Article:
The key is to add intrigue along with just enough information so your readers want to find out more.Tags: Best Article Writer ServiceHci Research PapersChemistry Homework Help FreeFree Social Work Courses19th Century English EssayistsVietnam Photo EssayWriting One Of Your DissertationRaisin In The Sun Essay PromptsBusiness Planning Course7th Grade Math Problems With Answers
An introductory paragraph, as the opening of a conventional essay, composition, or report, is designed to grab people's attention.
It informs readers about the topic and why they should care about it, but also adds enough intrigue to get them to continue to read.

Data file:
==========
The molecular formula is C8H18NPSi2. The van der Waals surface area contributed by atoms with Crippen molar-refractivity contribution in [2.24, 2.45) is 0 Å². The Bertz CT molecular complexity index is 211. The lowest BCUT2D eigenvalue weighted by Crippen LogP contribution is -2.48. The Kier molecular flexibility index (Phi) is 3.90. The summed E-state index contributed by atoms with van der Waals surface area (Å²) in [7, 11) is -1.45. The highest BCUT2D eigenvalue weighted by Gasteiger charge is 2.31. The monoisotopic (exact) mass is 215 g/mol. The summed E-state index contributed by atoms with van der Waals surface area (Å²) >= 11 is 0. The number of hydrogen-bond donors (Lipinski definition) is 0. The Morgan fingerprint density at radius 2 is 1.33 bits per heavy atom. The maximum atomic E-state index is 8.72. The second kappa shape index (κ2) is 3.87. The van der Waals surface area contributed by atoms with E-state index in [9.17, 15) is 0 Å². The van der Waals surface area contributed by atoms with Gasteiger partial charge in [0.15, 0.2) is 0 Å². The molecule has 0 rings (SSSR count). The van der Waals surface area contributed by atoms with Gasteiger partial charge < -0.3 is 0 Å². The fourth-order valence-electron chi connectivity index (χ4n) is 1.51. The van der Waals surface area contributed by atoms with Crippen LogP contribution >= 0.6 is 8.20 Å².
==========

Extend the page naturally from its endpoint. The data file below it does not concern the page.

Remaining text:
This will help the reader to understand what you are writing about, and show why the topic is important.
The introduction should also give the overall plan of the essay.
"As a lifelong crabber (that is, one who catches crabs, not a chronic complainer), I can tell you that anyone who has patience and a great love for the river is qualified to join the ranks of crabbers.
However, if you want your first crabbing experience to be a successful one, you must come prepared." What did Mary do in her introduction?
Use your knowledge of the topic to craft an opening line that will satisfy that need.
You don't want to fall into the trap of what writers call "chasers" that bore your readers (such as "The dictionary defines....").
Your first draft may not have the best opening, but as you continue to write, new ideas will come to you and your thoughts will develop a clearer focus.
Take note of these and, as you work through revisions, refine and edit your opening.